4. Test everything. Don't assume you know 'what works' or 'what your customer want'. Innovate: try new creatives, messages, promotions, colors, audiences, ad types, biddings, marketing channels... You'll surely be surprised with at least one of the results!
  5. Optimize, optimize, optimize. Don't make a campaign and forget about it until the end of the month. As we mentioned, the ability to change instantly the configuration of a campaign is something unparalleled in traditional marketing. Make it your ally! Take a close look at numbers, change audiences when they are saturating, refresh your ads, take advantage of local events or festivities. This goes for moving budget both between campaigns inside a channel,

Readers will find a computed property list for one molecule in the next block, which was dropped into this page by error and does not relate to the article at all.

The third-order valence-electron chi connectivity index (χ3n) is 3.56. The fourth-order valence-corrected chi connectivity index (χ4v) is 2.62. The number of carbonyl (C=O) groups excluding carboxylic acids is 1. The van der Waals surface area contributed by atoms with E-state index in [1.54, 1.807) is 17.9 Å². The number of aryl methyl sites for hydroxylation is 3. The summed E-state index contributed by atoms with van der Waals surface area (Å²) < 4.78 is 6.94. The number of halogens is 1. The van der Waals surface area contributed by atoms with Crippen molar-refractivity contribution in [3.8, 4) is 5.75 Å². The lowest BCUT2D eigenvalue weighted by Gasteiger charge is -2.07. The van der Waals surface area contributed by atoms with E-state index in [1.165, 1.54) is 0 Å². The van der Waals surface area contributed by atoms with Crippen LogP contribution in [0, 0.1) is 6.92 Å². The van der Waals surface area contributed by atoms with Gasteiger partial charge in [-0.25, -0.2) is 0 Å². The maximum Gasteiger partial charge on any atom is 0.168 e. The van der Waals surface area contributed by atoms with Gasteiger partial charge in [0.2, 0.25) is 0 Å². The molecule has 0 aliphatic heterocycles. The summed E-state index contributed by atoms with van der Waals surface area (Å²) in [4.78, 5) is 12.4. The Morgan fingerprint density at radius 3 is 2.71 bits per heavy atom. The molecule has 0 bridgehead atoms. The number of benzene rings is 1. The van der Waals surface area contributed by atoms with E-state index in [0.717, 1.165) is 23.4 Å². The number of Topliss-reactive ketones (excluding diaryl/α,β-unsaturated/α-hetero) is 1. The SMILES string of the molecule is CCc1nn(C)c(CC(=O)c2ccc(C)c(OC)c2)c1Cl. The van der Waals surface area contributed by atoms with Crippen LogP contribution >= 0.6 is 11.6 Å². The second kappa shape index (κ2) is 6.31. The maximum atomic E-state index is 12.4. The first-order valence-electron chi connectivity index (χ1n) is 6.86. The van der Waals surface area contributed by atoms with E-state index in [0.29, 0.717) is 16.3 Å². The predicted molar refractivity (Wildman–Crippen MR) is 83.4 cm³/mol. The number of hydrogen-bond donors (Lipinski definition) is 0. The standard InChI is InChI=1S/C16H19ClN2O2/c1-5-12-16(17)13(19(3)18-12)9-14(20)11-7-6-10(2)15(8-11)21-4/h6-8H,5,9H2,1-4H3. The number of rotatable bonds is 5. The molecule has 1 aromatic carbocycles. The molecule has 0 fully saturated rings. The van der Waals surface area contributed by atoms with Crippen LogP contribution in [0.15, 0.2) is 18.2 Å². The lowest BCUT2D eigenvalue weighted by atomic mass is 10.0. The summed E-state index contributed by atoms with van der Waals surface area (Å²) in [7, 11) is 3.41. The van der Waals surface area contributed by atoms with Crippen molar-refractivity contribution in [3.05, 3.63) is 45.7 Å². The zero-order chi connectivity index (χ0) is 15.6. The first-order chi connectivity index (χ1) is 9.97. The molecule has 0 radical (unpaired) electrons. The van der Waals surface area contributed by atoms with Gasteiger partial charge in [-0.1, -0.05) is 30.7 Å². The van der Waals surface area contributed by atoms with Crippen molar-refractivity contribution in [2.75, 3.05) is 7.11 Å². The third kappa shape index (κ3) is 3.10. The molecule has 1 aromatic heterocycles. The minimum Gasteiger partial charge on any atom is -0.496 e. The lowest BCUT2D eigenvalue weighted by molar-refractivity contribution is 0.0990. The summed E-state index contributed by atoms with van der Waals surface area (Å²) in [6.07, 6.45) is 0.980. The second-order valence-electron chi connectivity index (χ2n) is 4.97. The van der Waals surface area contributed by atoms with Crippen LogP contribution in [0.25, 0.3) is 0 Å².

How do we do it?

As there are so many variables, and so many relations we might not be aware of, at Sensai we think the answer for an optimal budget allocation lies in a combination between man's expertise and machine's intelligence, which is why we have built a tool based in business analysis and know-how of great marketers, as well as machine learning algorithms.

If you want to know exactly how it works and why it's awesome, please read our next post!